Although a stay of discovery was in place early in this litigation, that stay was lifted and discovery should have begun in earnest in November, 2013. See Docket Nos. 36, 38. Defendant did not conduct discovery at that time, however, and instead waited to conduct discovery until June 18, 2014. See, e.g., Docket No. 60 at 5. This was the last day possible for discovery to be served at that time, as the then-operative discovery cut-off was July 18, 2014. See Docket No. 44. That discovery cutoff was then extended 30 days, see Docket No. 51, at about which time Defendant served third-party subpoenas, see Docket No. 60-1 at 15-31 (subpoenas served on July 21, 2014). Defendant argues that Plaintiffs' responses to its discovery requests were incomplete and that it received further responsive documentation at the close of discovery from Plaintiffs. See, e.g., Docket No. 60 at 10-11. Defendant also complains that one of the subpoenaed third-parties provided documents at the close of discovery, which was one week late. See Docket No. 60 at 11.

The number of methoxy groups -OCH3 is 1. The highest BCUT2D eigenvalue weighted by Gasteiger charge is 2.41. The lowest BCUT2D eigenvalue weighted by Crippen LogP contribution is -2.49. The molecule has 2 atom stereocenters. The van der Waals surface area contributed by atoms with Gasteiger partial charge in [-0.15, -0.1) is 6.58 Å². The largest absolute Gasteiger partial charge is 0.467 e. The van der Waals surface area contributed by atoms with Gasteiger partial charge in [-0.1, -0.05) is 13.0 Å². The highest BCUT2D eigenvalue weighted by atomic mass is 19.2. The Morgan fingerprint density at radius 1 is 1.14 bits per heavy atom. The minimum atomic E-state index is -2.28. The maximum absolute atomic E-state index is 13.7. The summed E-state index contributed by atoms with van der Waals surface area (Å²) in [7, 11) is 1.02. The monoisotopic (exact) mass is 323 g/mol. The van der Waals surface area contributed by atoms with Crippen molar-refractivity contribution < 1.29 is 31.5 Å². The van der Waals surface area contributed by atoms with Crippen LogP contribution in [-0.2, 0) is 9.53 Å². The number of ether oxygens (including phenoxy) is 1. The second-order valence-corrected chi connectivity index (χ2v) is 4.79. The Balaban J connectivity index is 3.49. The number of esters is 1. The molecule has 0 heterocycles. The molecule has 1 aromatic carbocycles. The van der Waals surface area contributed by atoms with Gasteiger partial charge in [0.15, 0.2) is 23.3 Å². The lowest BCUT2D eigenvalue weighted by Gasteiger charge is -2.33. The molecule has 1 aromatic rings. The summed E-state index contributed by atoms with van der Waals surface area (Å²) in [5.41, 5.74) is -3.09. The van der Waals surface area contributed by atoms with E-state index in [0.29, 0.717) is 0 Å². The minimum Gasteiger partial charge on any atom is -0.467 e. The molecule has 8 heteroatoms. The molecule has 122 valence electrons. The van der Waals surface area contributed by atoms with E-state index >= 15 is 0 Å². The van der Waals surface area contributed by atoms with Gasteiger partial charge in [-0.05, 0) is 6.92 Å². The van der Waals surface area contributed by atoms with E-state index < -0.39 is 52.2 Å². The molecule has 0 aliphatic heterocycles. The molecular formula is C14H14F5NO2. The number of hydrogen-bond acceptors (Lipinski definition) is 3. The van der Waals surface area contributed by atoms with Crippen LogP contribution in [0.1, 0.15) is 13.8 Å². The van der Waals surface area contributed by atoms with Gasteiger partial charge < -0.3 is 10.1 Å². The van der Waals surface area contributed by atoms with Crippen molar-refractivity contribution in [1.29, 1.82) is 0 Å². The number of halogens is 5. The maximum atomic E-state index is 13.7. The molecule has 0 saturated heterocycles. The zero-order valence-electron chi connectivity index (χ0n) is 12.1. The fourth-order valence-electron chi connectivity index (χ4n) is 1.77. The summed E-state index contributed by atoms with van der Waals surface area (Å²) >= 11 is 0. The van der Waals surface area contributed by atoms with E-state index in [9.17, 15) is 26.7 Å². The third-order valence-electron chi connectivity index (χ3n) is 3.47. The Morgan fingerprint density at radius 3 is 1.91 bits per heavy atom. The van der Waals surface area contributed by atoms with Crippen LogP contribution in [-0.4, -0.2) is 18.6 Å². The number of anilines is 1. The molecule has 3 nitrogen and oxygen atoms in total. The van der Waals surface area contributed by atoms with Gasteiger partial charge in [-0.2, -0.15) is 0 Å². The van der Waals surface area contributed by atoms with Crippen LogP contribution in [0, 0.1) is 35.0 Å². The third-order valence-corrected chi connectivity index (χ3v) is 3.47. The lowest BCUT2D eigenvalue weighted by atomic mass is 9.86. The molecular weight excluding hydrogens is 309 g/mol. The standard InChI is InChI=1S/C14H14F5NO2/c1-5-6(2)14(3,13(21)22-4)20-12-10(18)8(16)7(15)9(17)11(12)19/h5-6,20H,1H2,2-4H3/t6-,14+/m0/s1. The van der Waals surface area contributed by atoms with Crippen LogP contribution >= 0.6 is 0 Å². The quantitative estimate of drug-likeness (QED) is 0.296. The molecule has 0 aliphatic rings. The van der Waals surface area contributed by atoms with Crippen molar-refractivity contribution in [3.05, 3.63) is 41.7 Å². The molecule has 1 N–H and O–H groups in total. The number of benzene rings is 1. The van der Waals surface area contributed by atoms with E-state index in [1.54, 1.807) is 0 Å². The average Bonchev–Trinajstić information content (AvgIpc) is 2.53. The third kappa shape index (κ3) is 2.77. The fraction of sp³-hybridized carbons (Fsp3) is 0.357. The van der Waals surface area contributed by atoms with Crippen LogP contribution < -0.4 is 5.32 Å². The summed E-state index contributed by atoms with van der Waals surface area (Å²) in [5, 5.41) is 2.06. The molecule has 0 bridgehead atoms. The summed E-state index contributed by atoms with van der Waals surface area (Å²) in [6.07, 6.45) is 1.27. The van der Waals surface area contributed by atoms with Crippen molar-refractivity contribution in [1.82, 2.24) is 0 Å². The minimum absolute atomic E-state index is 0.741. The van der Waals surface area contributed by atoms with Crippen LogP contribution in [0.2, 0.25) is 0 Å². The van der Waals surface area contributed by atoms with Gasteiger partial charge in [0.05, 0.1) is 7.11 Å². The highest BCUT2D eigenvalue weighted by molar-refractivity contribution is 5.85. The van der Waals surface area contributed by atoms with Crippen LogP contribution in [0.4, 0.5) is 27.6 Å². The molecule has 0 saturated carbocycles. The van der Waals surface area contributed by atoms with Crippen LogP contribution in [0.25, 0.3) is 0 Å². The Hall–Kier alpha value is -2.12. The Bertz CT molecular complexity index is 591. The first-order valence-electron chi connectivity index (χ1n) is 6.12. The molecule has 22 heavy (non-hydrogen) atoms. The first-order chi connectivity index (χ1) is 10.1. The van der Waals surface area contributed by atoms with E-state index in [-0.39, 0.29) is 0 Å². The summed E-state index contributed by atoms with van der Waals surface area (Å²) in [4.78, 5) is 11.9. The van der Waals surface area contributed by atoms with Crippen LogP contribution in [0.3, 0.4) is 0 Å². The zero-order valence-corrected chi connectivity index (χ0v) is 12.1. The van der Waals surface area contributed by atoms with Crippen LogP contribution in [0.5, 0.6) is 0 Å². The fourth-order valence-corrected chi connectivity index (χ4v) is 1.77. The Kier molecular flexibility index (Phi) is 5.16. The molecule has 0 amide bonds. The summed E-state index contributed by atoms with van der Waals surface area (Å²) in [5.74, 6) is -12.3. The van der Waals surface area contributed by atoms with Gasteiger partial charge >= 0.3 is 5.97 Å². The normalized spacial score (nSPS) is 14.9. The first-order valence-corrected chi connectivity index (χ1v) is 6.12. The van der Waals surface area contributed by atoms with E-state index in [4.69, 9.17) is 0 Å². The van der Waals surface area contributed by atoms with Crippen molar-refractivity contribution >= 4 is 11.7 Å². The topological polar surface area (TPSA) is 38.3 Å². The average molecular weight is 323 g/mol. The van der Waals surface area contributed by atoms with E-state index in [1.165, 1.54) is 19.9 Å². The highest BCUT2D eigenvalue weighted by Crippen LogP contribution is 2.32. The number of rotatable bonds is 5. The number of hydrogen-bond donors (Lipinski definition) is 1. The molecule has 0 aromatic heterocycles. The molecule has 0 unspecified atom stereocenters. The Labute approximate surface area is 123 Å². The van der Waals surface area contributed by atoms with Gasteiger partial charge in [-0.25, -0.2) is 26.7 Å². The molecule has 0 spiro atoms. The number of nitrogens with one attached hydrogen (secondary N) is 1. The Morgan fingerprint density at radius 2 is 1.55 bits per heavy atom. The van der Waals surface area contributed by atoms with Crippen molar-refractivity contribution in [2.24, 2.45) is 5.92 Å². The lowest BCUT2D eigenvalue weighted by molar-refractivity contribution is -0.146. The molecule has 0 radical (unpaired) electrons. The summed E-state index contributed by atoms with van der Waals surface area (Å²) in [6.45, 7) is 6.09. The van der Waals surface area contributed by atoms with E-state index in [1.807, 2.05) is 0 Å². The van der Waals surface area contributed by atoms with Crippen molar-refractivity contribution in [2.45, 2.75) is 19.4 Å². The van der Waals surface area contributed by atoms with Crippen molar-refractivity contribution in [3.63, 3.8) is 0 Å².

The inability of Defendant to conduct "follow up" discovery on these responses is the result of Defendant's lack of diligence. Defendant fails to provide adequate explanation why it waited to propound discovery until the twilight hours of the discovery period. This lack of diligence is further evidenced by the failure of Defendant to file motions to compel. Defendant's moving papers reference on numerous occasions its intent to file motions to compel. See Docket No. 60 at 11 (filed September 15, 2014, and indicating that "Green Tree is finalizing a motion to compel sufficient discovery responses for filing shortly"). The case law in this District is well-established that, "[a]bsent unusual circumstances, [a motion to compel] should be filed before the scheduled date for dispositive motions." See, e.g., Gault v. Nabisco Biscuit Co., 184 F.R.D. 620, 622 (D. Nev. 1999). But Defendant allowed that date to lapse, see Docket No. 51 (dispositive motion deadline of September 18, 2014), without filing any motion to compel. Indeed, as of the date of this order, Defendant still has not filed a motion to compel. Defendant had the opportunity to remedy any defects in discovery responses provided by timely filing a motion to compel, but chose not to do so.

In short, to the extent Defendant's pending motion is premised on Plaintiffs' responses to Defendant's discovery requests and on a third-party response to a subpoena, the Court finds that Defendant has failed to show the diligence required to establish good cause to reopen discovery.